Personal Finance

What’s new in ITR this year

Parvatha Vardhini C | Updated on January 20, 2018

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The rich tax-payer has been targeted again, with more disclosure demands



Come the tax return filing season, seeking more and more information in the ITR forms has become a rule rather than an exception for tax authorities. Since 2015 though, the tax department’s target has been the high-income and the rich/affluent group.

Towards this end, disclosure requirements related to foreign income and assets were introduced in 2015.

Now, return forms for the just concluded financial year 2015-16 have been put out recently with a similar focus on extracting more information and disclosures from the affluent.

Here, we discuss those changes that will be of relevance to individual assessees filing ITR1, 2A and 2 return forms.

Prima facie, the number of pages in each of these forms has increased by one page this year.

This is because of additional information required under three different schedules — Schedule TCS (Tax Collection at Source), Schedule AL (Asset and Liability) and Schedule PTI (Pass Through Income).

While the first two find a place in all the three forms — ITR 1, 2A and 2, disclosure under Schedule PTI is required only in ITRs 2A and 2.

Tax collected at source

Similar to tax deduction at source (TDS) on certain incomes you receive, such as salaries, interest income above a certain threshold from fixed deposits, recurring deposits, etc, there are certain high value transactions that require tax collection at source at the time of payment from your hands.

For example, 1 per cent of the sale consideration is collected as tax from you by the seller if you buy jewellery exceeding ₹5 lakh in cash.

Budget 2016 also announced a 1 per cent tax on purchase of luxury cars over ₹10 lakh.

These are now required to be disclosed in the ITR forms. Just like Form 16 or Form 16 A issued by the deductor for TDS, the collector in this case will issue a Form 27D.

Using this, you can fill in the details asked for in Schedule TCS, such as name of the collector, tax collection account number and amount collected. You also can claim credit for this payment along with other advance tax, TDS and self-assessment tax payments in the return form.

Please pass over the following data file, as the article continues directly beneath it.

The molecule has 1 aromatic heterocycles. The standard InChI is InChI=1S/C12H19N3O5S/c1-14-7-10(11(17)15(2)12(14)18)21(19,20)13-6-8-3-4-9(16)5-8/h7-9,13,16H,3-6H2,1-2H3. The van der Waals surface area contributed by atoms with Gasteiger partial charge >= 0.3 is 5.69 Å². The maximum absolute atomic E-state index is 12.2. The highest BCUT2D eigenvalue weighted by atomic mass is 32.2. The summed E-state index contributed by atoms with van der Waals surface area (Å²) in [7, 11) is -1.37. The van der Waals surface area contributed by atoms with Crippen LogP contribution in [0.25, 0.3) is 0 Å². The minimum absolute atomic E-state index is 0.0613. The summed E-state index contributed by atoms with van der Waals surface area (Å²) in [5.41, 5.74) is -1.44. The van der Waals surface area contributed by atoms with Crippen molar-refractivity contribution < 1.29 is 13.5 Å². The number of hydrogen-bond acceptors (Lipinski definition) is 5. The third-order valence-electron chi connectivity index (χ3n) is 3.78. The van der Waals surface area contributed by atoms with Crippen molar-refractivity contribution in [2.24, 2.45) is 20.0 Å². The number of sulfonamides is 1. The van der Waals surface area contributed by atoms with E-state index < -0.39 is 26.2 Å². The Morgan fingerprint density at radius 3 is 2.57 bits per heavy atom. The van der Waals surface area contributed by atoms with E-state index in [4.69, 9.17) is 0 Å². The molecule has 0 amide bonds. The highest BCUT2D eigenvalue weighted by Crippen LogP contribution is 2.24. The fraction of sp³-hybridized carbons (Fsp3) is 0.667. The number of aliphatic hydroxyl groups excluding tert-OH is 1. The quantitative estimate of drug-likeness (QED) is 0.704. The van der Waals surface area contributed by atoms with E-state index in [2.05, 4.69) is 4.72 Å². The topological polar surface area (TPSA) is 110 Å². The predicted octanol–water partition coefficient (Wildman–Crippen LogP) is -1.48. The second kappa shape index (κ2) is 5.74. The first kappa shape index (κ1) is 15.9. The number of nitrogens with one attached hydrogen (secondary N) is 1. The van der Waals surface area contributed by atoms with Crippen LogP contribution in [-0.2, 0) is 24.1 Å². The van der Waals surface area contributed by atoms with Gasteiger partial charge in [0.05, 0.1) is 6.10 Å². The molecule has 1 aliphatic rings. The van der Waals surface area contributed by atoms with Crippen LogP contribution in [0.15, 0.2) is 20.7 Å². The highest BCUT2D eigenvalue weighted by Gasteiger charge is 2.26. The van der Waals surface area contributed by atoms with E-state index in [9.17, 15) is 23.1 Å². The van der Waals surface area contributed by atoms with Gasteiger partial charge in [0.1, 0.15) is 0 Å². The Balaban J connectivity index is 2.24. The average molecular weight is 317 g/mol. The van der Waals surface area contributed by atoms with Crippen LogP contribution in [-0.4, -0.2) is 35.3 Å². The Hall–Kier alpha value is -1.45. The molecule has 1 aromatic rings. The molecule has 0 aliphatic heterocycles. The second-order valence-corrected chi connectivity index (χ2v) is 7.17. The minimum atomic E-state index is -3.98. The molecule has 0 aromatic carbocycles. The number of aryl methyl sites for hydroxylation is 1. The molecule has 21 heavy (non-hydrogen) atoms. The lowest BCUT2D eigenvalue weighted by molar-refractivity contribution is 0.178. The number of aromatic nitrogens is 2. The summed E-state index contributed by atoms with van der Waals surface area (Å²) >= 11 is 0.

Earlier, there was no provision in the return form to claim credit for such tax collected at source.

Secondly, those who earn income out of investments in certain business trusts or investment funds (for example, certain venture capital funds and private equity funds) will now have to comply with new disclosure norms on the pass through incomes received from these funds.

Pass through income

These incomes were given ‘pass through’ status in last year’s Budget. This broadly implies that the income will be taxed in the hands of the investors rather than in the hands of the fund itself.

Schedule PTI requires details of the name and PAN number of the business trust/investment fund and heads of income — house property, capital gains, other sources — under which the income has been received.

Details of income claimed to be exempt under these heads are also required. While the ITRs 2 and 2A specifically mention that the instructions must be referred to, perhaps, get greater clarity before filling in this schedule, the instruction manual is yet to be released.

Disclosure of assets, liabilities

The third additional requirement is the one that has been debated widely — Schedule AL requiring disclosure of certain assets and liabilities of those earning an income of over ₹50 lakh. With the abolition of wealth tax, this disclosure requirement has been brought in with a view to keep tabs on such assets as land and building, jewellery, bullion, vehicles, yachts, aircrafts, etc, owned by the wealthy.

But the requirement to disclose their values at cost has invited a lot of criticism, given that many assessees may not have records of the purchase price or would have inherited some of the assets or received them as gifts. One needs to wait and watch if there will be any modifications to the disclosure requirements on this front before the return filing season gathers steam.

Published on April 17, 2016

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